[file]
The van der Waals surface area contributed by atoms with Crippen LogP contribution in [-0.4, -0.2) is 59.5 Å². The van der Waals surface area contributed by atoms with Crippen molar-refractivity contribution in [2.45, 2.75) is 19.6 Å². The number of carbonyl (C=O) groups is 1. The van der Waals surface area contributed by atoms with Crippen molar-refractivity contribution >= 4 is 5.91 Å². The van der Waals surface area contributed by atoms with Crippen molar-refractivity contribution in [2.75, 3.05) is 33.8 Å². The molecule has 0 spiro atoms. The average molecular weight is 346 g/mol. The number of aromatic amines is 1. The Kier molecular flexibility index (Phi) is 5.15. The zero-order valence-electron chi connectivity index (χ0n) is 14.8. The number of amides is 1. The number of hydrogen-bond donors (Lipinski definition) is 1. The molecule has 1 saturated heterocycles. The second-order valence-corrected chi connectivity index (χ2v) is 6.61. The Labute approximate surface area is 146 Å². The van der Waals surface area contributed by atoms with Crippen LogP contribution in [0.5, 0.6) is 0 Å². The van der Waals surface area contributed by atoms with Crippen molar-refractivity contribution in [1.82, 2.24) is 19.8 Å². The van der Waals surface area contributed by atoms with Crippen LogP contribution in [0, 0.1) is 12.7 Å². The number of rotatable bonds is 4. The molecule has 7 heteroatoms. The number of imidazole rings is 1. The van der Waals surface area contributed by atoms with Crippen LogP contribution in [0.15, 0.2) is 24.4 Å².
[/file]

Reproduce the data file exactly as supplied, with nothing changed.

The van der Waals surface area contributed by atoms with Crippen LogP contribution in [-0.4, -0.2) is 59.5 Å². The van der Waals surface area contributed by atoms with Crippen molar-refractivity contribution in [2.45, 2.75) is 19.6 Å². The number of carbonyl (C=O) groups is 1. The van der Waals surface area contributed by atoms with Crippen molar-refractivity contribution >= 4 is 5.91 Å². The van der Waals surface area contributed by atoms with Crippen molar-refractivity contribution in [2.75, 3.05) is 33.8 Å². The molecule has 0 spiro atoms. The average molecular weight is 346 g/mol. The number of aromatic amines is 1. The Kier molecular flexibility index (Phi) is 5.15. The zero-order valence-electron chi connectivity index (χ0n) is 14.8. The number of amides is 1. The number of hydrogen-bond donors (Lipinski definition) is 1. The molecule has 1 saturated heterocycles. The second-order valence-corrected chi connectivity index (χ2v) is 6.61. The Labute approximate surface area is 146 Å². The van der Waals surface area contributed by atoms with Crippen LogP contribution in [0.5, 0.6) is 0 Å². The van der Waals surface area contributed by atoms with Crippen molar-refractivity contribution in [1.82, 2.24) is 19.8 Å². The van der Waals surface area contributed by atoms with Crippen LogP contribution in [0, 0.1) is 12.7 Å². The number of rotatable bonds is 4. The molecule has 7 heteroatoms. The number of imidazole rings is 1. The van der Waals surface area contributed by atoms with Crippen LogP contribution in [0.15, 0.2) is 24.4 Å².